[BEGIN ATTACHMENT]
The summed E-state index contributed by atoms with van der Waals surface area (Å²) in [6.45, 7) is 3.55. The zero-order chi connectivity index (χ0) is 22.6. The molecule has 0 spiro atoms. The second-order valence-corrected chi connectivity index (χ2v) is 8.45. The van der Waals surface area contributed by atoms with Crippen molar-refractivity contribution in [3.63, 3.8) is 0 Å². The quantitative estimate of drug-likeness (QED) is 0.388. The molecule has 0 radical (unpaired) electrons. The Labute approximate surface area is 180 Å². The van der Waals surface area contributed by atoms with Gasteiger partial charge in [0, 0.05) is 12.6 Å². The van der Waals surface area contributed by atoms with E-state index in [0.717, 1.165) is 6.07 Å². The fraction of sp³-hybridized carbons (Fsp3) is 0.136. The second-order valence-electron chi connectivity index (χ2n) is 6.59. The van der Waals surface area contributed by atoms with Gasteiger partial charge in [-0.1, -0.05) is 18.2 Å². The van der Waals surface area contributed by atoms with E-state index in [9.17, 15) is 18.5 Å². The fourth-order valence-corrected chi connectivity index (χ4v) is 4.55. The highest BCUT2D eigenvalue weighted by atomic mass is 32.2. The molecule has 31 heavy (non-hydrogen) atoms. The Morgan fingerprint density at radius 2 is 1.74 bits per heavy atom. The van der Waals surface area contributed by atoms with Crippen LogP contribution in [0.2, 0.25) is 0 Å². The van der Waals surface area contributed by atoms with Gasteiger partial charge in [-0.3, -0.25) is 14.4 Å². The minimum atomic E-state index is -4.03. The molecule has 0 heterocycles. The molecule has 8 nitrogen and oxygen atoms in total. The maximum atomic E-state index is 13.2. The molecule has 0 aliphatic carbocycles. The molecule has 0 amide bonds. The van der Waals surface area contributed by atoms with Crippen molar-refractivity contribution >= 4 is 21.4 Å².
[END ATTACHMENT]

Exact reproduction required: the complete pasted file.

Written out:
The summed E-state index contributed by atoms with van der Waals surface area (Å²) in [6.45, 7) is 3.55. The zero-order chi connectivity index (χ0) is 22.6. The molecule has 0 spiro atoms. The second-order valence-corrected chi connectivity index (χ2v) is 8.45. The van der Waals surface area contributed by atoms with Crippen molar-refractivity contribution in [3.63, 3.8) is 0 Å². The quantitative estimate of drug-likeness (QED) is 0.388. The molecule has 0 radical (unpaired) electrons. The Labute approximate surface area is 180 Å². The van der Waals surface area contributed by atoms with Gasteiger partial charge in [0, 0.05) is 12.6 Å². The van der Waals surface area contributed by atoms with E-state index in [0.717, 1.165) is 6.07 Å². The fraction of sp³-hybridized carbons (Fsp3) is 0.136. The second-order valence-electron chi connectivity index (χ2n) is 6.59. The van der Waals surface area contributed by atoms with Gasteiger partial charge in [-0.1, -0.05) is 18.2 Å². The van der Waals surface area contributed by atoms with E-state index in [9.17, 15) is 18.5 Å². The fourth-order valence-corrected chi connectivity index (χ4v) is 4.55. The highest BCUT2D eigenvalue weighted by atomic mass is 32.2. The molecule has 31 heavy (non-hydrogen) atoms. The Morgan fingerprint density at radius 2 is 1.74 bits per heavy atom. The van der Waals surface area contributed by atoms with Crippen LogP contribution in [0.2, 0.25) is 0 Å². The van der Waals surface area contributed by atoms with Gasteiger partial charge in [-0.3, -0.25) is 14.4 Å². The minimum atomic E-state index is -4.03. The molecule has 0 heterocycles. The molecule has 8 nitrogen and oxygen atoms in total. The maximum atomic E-state index is 13.2. The molecule has 0 aliphatic carbocycles. The molecule has 0 amide bonds. The van der Waals surface area contributed by atoms with Crippen molar-refractivity contribution >= 4 is 21.4 Å².